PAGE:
Win a copy of Modern JavaScript for the Impatient this week in the Server-Side JavaScript and NodeJS forum!
  • Post Reply Bookmark Topic Watch Topic
  • New Topic
programming forums Java Mobile Certification Databases Caching Books Engineering Micro Controllers OS Languages Paradigms IDEs Build Tools Frameworks Application Servers Open Source This Site Careers Other all forums
this forum made possible by our volunteer staff, including ...
  • Campbell Ritchie
  • Ron McLeod
  • Paul Clapham
  • Bear Bibeault
  • Junilu Lacar
  • Jeanne Boyarsky
  • Tim Cooke
  • Henry Wong
Saloon Keepers:
  • Tim Moores
  • Stephan van Hulst
  • Tim Holloway
  • salvin francis
  • Frits Walraven
  • Scott Selikoff
  • Piet Souris
  • Carey Brown

Using the same port on Apache and Tomcat

Posts: 1
  • Mark post as helpful
  • send pies
  • Quote
  • Report post to moderator
Hey there
I am using the newest Apache (2.2.10) and the newest Tomcat (6.0.18) on a Windows 2003 server. My question now is, if it is possible to have the Tomcat and the Apache running on the same Port (e.g. 80)? I already found a tutorial explaining about how it could be done, but it is for a much older version of Tomcat and Apache ( Does it still work the same way, or do I have to do something differently?
Thanks already in advance!

Posts: 9615
Mac OS X Linux Windows
  • Mark post as helpful
  • send pies
  • Quote
  • Report post to moderator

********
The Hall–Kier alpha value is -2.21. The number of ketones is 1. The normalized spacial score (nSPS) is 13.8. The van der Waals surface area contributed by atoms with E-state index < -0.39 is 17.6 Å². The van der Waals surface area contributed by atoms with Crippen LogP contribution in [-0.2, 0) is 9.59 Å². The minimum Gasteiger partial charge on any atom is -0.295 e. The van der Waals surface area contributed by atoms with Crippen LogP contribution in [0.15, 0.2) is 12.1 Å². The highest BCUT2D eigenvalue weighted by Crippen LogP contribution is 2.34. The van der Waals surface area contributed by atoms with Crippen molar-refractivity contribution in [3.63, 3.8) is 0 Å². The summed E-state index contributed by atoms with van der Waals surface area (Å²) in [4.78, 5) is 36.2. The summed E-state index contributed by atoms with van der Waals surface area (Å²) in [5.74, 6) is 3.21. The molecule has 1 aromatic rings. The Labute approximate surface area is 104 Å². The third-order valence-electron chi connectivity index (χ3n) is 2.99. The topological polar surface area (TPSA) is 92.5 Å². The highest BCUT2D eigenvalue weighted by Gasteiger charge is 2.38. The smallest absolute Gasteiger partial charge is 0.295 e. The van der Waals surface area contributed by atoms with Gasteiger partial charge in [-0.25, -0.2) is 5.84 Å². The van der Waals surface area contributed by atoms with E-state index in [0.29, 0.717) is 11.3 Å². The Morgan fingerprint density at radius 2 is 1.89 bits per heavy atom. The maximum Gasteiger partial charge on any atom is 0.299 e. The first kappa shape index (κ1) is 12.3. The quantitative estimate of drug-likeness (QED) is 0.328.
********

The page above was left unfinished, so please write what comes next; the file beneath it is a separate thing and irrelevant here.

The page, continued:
As far as I know, it cannot be done. Servers require exclusive access to the port they bind to.
What you see in the tutorial you linked is setting up the Tomcat connector in both Apache and Tomcat. Apache is running on port 80 (the URL the tutorial is http://localhost/test.jsp). That request gets passed to the connector, then to Tomcat listening on 8009.
Posts: 43016
  • Mark post as helpful
  • send pies
  • Quote
  • Report post to moderator
Welcome to JavaRanch.

The up-to-date instructions on how to make Apache httpd and Tomcat play nice can be found at and

While technically both servers aren't listening to the same port (for the reason Joe mentioned), from the outside it looks like they do. So if httpd runs on port 80, then the user will never see a port number, whether the content comes from httpd or Tomcat.
I knew I would regret that burrito. But this tiny ad has never caused regrets:
Building a Better World in your Backyard by Paul Wheaton and Shawn Klassen-Koop
    Bookmark Topic Watch Topic
  • New Topic